Glaucoma-causes, prevention, and treatment methods
According to statistics from the world health organization, glaucoma is the second cause of blindness, after cataracts. Every year, more than 10 million patients go to doctors with this diagnosis. In Russia alone, more than a million patients with glaucoma have been officially registered, while at least 500,000 people do not suspect that they have this disease.
What is this disease?
Glaucoma is a progressive, chronic eye disease that can lead to permanent vision loss. This is due to a violation of the natural circulation of the intraocular fluid, which causes an increase in intraocular pressure, resulting in damage to the retina and weakens the optic nerve.
Everyone is at risk of glaucoma, from an infant to a pensioner. At the same time, the reasons for its occurrence are unknown to specialists for sure. The danger is that most often this disease is asymptomatic and is diagnosed at a late stage, when the patient turns to an optometrist with complaints of acute vision loss.
Blindness begins with the loss of peripheral or lateral vision, which is initially compensated by unconscious turns of the head to the side. Thus, the early stages of the disease pass unnoticed and attract attention only when a person has a significant loss of vision.
Prevention and treatment methods
The best way to protect yourself from the effects of glaucoma is to undergo a full examination by an ophthalmologist and, in the case of a positive diagnosis, embark on the path of preserving vision. Despite the fact that to date, medicine has not found a complete cure for glaucoma, with the help of medication and surgical treatment, it is possible to stop the further progression of the disease and blindness.
To date, the most effective procedure for stopping the development of glaucoma as a first-line therapy is selective laser trabeculoplasty, which can reduce intraocular pressure by 30%.
As a rule, this method of treatment is the main choice of doctors and patients in the case when eye drops no longer have the desired effect, as well as in the initial stages of glaucoma development.
Selective laser trabeculoplasty, abbreviated SLT, is a fairly simple non-invasive procedure that is performed on an outpatient basis and is aimed at reducing intraocular pressure.
This procedure uses a laser with such a low level of thermal energy that it is often called “cold”. This type of laser affects selectively only certain pigment cells of the eye tissue, so it is called selective. Its effect is so gentle that it not only does not cause dysphomphrrt during the procedure, but also practically does not leave postoperative scars.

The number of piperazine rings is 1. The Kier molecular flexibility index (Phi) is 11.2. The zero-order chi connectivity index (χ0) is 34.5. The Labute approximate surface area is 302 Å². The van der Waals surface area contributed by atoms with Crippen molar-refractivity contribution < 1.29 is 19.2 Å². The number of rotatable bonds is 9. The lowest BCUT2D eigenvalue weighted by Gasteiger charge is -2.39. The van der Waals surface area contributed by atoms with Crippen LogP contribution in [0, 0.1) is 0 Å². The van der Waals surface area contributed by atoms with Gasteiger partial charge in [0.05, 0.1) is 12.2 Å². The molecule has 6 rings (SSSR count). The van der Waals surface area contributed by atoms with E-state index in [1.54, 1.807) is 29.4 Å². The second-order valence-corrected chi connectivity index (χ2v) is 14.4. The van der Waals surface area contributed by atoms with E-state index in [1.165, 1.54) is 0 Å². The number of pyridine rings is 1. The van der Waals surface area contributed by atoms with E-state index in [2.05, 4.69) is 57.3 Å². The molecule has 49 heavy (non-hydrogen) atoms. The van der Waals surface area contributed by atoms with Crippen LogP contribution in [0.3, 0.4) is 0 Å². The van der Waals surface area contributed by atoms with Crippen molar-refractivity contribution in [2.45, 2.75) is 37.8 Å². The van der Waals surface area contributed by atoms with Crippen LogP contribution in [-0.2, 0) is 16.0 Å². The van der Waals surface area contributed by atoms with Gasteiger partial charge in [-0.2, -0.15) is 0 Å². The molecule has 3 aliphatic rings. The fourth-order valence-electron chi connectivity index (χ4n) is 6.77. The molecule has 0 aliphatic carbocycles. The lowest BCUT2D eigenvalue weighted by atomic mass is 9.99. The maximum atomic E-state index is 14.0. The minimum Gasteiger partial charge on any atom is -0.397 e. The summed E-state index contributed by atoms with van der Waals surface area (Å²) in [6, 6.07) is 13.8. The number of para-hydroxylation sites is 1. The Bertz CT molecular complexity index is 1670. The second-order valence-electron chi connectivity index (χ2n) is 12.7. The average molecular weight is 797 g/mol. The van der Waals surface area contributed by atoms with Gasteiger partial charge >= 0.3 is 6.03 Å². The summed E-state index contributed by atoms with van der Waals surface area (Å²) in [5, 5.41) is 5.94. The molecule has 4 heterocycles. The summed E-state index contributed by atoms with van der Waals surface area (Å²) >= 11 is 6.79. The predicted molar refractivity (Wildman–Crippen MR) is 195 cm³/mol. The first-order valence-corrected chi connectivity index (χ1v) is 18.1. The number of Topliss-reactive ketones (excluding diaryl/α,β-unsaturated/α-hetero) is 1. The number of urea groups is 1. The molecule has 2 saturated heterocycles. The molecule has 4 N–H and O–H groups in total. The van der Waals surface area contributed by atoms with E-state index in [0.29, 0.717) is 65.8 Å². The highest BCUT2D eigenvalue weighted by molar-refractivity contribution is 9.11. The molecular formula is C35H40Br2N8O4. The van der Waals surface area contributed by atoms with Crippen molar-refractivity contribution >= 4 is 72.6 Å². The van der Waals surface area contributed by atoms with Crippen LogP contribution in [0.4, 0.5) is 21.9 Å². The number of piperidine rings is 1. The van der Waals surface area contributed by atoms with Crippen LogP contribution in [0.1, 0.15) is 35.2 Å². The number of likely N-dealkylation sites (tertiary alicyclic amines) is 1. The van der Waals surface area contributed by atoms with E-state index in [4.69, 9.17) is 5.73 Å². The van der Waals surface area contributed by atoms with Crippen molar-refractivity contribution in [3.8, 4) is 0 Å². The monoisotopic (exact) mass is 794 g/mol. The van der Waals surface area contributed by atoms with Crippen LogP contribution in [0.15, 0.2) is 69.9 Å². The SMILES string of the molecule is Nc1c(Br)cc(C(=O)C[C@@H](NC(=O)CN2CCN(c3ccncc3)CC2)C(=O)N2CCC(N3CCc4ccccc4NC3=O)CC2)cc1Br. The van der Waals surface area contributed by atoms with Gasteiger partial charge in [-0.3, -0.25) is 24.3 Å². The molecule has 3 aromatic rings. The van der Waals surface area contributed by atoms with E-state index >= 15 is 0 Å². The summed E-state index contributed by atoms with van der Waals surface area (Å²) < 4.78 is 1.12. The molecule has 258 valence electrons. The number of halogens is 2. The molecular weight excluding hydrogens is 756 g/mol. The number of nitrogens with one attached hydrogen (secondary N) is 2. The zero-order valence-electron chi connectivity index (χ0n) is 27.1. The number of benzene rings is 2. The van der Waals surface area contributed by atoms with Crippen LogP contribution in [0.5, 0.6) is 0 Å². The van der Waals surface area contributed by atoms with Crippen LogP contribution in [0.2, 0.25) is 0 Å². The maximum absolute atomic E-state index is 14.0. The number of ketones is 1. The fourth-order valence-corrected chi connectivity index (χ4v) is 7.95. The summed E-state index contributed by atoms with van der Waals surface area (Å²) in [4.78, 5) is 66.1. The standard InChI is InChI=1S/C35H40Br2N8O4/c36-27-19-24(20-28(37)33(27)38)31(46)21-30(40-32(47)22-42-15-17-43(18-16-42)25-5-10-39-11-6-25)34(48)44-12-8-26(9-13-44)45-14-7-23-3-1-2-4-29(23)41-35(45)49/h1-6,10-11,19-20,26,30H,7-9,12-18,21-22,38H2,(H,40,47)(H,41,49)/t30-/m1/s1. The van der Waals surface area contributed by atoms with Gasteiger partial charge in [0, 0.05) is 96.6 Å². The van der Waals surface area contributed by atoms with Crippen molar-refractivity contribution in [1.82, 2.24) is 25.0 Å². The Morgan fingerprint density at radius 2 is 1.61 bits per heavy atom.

In addition, the patient does not even have to take a sick leave, since the correction with a “cold laser”, along with all the preparation, takes about 15 minutes.
The mechanism of action of SLT is quite simple.
Immediately before the procedure, for the effect of local anesthesia, analgesic drops are instilled into the operated eye. Then, using a special microscope, the doctor directs a concentrated light beam, similar to the flash of a camera, into the area of the drainage system of the eye. As a result, the thermal effect of the laser leads to chemical and biological changes in the tissues necessary to improve the removal of fluid from the eye that causes an increase in pressure. This procedure is absolutely painless and gives the patient a minimum of discomfort.
Within a few days after trabeculoplasty, approximately 75% of patients experience a significant decrease in intraocular pressure. However, the final result can be literally seen only after 1-3 months, after which patients are recommended to continue regular examinations by an ophthalmologist.
One of the main advantages of selective laser trabeculoplasty is the minimal number of side effects and postoperative complications. This makes laser correction safe, even compared to conventional glaucoma medications.
Among the possible side effects of the “cold laser” is a small postoperative inflammation that requires periodic medical supervision and passes by itself. In some cases, eye drops or non-steroidal anti-inflammatory drugs may be required for oral administration to relieve inflammation.
In approximately 5% of cases, after laser correction of glaucoma, intraocular pressure may increase, which, as a rule, is easily susceptible to the action of glaucoma medications and passes within a day.
Despite the high effectiveness of CPT, it is very important to remember that this method is not 100% a cure for glaucoma, but only has a corrective effect, easing the symptoms of the disease and helping to preserve vision.
In most cases, the effect of laser correction lasts from 1 to 5 years. In order to keep glaucoma under control, some patients need only a single laser exposure, while others, along with the laser, need additional medications that lower intraocular pressure.
If necessary, several years after the initial correction, the procedure can be repeated. However, over time, with repeated use of the laser, its action eventually loses its effectiveness.
For this reason, some doctors only expose half of the eye tissue to laser treatment during the initial treatment, in order to achieve a good effect when the procedure is repeated.
It happens that even the first procedure of trabeculoplasty may not have the expected effect. Then the chances of success of repeated treatment are negligible. In the case of unsuccessful correction of glaucoma by SLT, doctors usually prescribe drug therapy or more serious surgery.